This news release is available in Spanish.
The UPV/EHU physicist Eneko Malatsetxebarria has explored, on a theoretical level, some quantum effects that take place in atoms at a very low temperature. Firstly, he has discovered that boson-type atoms and fermion-type ones can be mixed in a specific way. So he has made the necessary conditions for carrying out these experiments available to experimental physicists. Secondly, he has deduced how fermions would influence bosons in this case.
The experiments carried out on cold atoms are very important for understanding quantum physics.In actual fact, they provide anopportunity to observe quantum effects directly. Cold atoms are known as quantum simulators for that very reason. In the words of Eneko Malatsetxebarria, who has done his thesis in this field at the DIPC (Donostia International Physics Center) and at the Centre for Materials Science, "it is a very powerful tool for understanding the behaviour of condensed matter. It is not like before when quantum effects were something that occurred inside a black box; now we are capable of manipulating atoms almost as we want and observing the quantum effects."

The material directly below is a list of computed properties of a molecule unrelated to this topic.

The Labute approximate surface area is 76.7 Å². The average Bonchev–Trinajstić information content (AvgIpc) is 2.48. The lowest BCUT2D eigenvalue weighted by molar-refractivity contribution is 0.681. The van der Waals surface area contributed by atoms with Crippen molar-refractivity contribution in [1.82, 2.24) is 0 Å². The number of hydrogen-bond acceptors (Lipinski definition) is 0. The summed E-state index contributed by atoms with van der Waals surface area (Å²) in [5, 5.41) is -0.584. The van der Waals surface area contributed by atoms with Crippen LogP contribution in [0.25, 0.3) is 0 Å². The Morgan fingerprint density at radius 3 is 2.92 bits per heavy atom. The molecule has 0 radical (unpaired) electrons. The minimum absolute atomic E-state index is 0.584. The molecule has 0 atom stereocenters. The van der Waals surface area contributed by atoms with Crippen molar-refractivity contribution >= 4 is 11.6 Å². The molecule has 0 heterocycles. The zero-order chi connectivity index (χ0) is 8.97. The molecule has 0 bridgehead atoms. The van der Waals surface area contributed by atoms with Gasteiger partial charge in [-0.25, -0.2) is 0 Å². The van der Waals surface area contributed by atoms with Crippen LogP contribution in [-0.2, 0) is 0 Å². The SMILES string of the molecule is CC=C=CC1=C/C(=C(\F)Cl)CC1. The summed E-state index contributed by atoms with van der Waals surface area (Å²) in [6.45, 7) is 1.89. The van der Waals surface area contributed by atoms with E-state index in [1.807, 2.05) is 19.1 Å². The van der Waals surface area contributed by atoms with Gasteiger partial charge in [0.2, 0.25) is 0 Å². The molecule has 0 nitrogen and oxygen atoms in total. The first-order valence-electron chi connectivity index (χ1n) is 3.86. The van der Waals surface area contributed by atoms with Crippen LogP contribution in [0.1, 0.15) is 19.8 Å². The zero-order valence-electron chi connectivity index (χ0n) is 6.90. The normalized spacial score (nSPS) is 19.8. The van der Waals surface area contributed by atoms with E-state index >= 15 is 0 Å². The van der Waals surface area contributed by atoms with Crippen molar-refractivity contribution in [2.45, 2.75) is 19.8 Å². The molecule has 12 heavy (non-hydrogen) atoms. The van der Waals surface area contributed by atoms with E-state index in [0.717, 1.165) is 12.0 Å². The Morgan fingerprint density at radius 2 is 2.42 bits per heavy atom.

In any case, experiments with cold atoms are complicated. Alkaline gas atoms have to be cooleddown to near to absolute zero (-273.15 ºC), and this calls for very complex equipment and techniques equipped with laser and magnetic traps.And this is very costly. "Worldwide, there'll be 30 labs at the most conducting these experiments at the highest level," added Malatsetxebarria.
That is why it is so important to conduct theoretical research in this field. By making use of the theoretical tools of quantum physics, it is possible to explore fields that go beyond the technical obstacles of experiments, and thus understand the special effects that arise out of atom interaction.This has been the field of work of Malatsetxebarria and his PhD thesis supervisor, Miguel Angel Cazalilla. They have been in contact with experimental groups in Germany and Japan, and taking the work of these researchers as the basis, they have put forward proposals for new experiments.